Luddite? Not Quite.

The letter from the cell phone company was tactfully worded. It informed me politely that analog service was being discontinued and I might have “limited signal availability outside of my home service area.”

Or, as the letter might have said, “This is the 21st Century, for crying out loud! Don’t you think it’s about time to drag yourself out of the Dark Ages and get a new phone?”

Okay, okay. I’d been intending to get a new cell phone anyway. Even if my old one was only six or seven years old. Yes, I do understand that, in technology years, seven is ancient. But the phone still worked. I had only dropped it maybe a couple of dozen times, so the surface didn’t have that many dings and cracks. True, jostling around against all the other stuff in my purse for several years had left scratches on the screen, but it was still readable, more or less. Besides, I still hadn’t gotten around to figuring out how to use the speed dial feature. It was always my intention to read the directions someday—assuming that, after all this time, I could remember where I put the manual.

Anyway, I finally bowed to the inevitable and got a new phone. And that’s all it is—a phone. I can’t take pictures with it. I can’t play games on it. It doesn’t flip open to a miniature keyboard so I can send text messages. (I think I could do text messaging on it; I just can’t imagine why I would want to.) I can’t check email on it. I can’t even download umpteen cute ring tones with which to annoy my fellow patrons at the public library.

Much as I hate to admit it, this is a phone for mature adults. The numbers show up on the screen in print large enough for me to see without my reading glasses. The “quick start” manual that came with it is written in a chatty, condescending tone intended for the technologically challenged.

All right, I’ll acknowledge being a mature adult. I’ll even admit that the large print is helpful. But I resent the implication that, because I want a plain and simple phone with which to make old-fashioned phone calls, I am a Luddite. I’m not.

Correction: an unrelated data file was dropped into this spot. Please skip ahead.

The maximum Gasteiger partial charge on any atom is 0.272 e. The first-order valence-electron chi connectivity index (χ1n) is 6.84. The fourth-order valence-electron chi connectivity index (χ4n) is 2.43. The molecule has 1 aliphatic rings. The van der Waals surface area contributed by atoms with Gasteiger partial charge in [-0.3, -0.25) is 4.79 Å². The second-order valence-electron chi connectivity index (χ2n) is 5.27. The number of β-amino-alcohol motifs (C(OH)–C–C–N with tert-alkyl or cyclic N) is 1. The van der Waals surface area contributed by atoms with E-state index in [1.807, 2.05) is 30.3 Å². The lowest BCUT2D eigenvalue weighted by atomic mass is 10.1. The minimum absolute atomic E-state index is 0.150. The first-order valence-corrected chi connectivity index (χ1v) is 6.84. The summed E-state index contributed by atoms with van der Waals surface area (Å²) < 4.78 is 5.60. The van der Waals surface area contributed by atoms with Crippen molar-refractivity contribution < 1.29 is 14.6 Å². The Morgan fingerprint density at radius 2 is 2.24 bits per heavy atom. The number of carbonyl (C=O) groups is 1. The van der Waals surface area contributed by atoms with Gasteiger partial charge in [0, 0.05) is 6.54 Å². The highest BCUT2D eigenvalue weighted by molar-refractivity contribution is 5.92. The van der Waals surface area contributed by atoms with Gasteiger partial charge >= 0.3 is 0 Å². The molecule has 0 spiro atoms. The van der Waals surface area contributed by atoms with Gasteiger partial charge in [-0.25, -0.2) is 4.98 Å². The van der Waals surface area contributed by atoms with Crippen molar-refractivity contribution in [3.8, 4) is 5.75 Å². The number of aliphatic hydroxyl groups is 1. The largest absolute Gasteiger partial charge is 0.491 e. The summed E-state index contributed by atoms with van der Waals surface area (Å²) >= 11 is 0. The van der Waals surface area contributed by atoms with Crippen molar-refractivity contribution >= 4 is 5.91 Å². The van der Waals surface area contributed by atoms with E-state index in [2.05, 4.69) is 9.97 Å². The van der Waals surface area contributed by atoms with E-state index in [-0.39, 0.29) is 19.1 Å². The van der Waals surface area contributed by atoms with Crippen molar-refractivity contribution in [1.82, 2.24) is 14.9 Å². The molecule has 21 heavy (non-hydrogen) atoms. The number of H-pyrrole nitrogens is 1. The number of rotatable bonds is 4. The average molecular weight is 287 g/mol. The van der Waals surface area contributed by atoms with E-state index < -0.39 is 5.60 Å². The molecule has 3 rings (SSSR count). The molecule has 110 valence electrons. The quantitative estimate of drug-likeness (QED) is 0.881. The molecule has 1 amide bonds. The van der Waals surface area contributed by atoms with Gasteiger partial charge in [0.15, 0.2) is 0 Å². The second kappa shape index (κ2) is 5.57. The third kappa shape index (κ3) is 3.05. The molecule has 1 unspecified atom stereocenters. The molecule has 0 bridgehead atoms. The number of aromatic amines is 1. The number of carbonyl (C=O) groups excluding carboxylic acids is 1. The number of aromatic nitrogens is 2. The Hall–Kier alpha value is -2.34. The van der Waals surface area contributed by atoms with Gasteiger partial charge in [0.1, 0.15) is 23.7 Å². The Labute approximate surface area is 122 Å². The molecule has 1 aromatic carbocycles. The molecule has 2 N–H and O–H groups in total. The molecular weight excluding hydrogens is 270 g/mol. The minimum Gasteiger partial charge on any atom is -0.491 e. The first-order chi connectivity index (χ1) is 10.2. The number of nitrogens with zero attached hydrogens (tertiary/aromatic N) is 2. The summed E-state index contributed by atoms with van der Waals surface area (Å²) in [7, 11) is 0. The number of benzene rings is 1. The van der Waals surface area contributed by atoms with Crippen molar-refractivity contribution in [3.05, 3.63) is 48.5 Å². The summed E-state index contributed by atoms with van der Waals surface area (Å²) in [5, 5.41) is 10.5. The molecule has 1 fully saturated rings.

A Luddite is someone who is anti-technology. The term (after a man named Ned Ludd) grew out of the industrial revolution in England in the early 1800’s. Textile workers, their livelihood threatened by new looms and other machines, rioted, attacked factories, and destroyed machinery. As they discovered the hard way (some of them were executed), when it comes to technology, resistance is futile.

I’m certainly no Luddite. True, I did write the first draft of this article with a pen on old-fashioned lined paper. On the other hand, I used to build computers, “with my bare hands,” as a friend puts it. I would give up my laptop and my email only if someone pried my cold, dead fingers off the keyboard. Besides, I just used the Internet to look up “Luddite.”

I’m not anti-technology; I’m just too stubborn to read the directions. But there’s hope—I’ve only had my new cell phone for a week, and I’ve already figured out how to use the speed dial.

Categories: Just For Fun | 1 Comment

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One thought on “Luddite? Not Quite.

  1. Frank

    We bought our first cell phones when we went on an airline trip so we could call our friends and relations as we found out, to our dismay, that the old fashioned pay phones are going the way of the dinasaurs. We have the most basic cells one can get, pay as you go, no picture taking, and it saved our most frequently called numbers, a plus. But we didn’t realise one needs to have them TURNED ON or the calls go into voice mail…duh

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